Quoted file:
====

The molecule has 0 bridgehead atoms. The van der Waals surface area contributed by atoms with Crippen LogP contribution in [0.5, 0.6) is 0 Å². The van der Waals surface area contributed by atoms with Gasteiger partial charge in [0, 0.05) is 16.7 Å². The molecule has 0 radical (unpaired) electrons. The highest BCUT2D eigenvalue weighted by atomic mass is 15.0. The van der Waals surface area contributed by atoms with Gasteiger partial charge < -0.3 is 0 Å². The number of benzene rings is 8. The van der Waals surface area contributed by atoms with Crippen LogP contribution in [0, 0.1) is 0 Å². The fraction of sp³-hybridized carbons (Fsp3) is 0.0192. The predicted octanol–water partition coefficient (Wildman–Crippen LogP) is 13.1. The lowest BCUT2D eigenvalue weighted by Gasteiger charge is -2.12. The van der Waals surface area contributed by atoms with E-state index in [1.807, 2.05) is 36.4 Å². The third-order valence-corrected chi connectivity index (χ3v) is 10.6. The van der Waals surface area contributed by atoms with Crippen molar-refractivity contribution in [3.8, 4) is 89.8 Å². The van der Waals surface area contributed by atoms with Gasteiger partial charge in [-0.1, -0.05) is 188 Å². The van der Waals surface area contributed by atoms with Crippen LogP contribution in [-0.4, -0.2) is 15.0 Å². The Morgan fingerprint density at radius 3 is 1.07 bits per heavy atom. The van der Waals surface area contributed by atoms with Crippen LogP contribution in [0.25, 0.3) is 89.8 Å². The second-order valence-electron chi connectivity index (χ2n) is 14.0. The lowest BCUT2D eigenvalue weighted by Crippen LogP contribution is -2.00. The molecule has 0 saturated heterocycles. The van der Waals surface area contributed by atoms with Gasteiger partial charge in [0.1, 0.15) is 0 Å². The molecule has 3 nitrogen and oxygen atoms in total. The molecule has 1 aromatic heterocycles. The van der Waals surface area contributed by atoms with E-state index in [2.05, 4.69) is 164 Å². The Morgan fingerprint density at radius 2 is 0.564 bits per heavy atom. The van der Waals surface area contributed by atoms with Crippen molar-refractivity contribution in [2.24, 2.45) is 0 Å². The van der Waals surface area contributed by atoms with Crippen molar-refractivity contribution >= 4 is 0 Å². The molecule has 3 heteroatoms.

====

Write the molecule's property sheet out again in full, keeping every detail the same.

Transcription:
The molecule has 0 bridgehead atoms. The van der Waals surface area contributed by atoms with Crippen LogP contribution in [0.5, 0.6) is 0 Å². The van der Waals surface area contributed by atoms with Gasteiger partial charge in [0, 0.05) is 16.7 Å². The molecule has 0 radical (unpaired) electrons. The highest BCUT2D eigenvalue weighted by atomic mass is 15.0. The van der Waals surface area contributed by atoms with Gasteiger partial charge < -0.3 is 0 Å². The number of benzene rings is 8. The van der Waals surface area contributed by atoms with Crippen LogP contribution in [0, 0.1) is 0 Å². The fraction of sp³-hybridized carbons (Fsp3) is 0.0192. The predicted octanol–water partition coefficient (Wildman–Crippen LogP) is 13.1. The lowest BCUT2D eigenvalue weighted by Gasteiger charge is -2.12. The van der Waals surface area contributed by atoms with E-state index in [1.807, 2.05) is 36.4 Å². The third-order valence-corrected chi connectivity index (χ3v) is 10.6. The van der Waals surface area contributed by atoms with Crippen molar-refractivity contribution in [3.8, 4) is 89.8 Å². The van der Waals surface area contributed by atoms with Gasteiger partial charge in [-0.1, -0.05) is 188 Å². The van der Waals surface area contributed by atoms with Crippen LogP contribution in [-0.4, -0.2) is 15.0 Å². The Morgan fingerprint density at radius 3 is 1.07 bits per heavy atom. The van der Waals surface area contributed by atoms with Crippen LogP contribution in [0.25, 0.3) is 89.8 Å². The second-order valence-electron chi connectivity index (χ2n) is 14.0. The lowest BCUT2D eigenvalue weighted by Crippen LogP contribution is -2.00. The molecule has 0 saturated heterocycles. The van der Waals surface area contributed by atoms with Gasteiger partial charge in [0.1, 0.15) is 0 Å². The molecule has 3 nitrogen and oxygen atoms in total. The molecule has 1 aromatic heterocycles. The van der Waals surface area contributed by atoms with E-state index in [2.05, 4.69) is 164 Å². The Morgan fingerprint density at radius 2 is 0.564 bits per heavy atom. The van der Waals surface area contributed by atoms with Crippen molar-refractivity contribution in [2.24, 2.45) is 0 Å². The van der Waals surface area contributed by atoms with Crippen molar-refractivity contribution >= 4 is 0 Å². The molecule has 3 heteroatoms.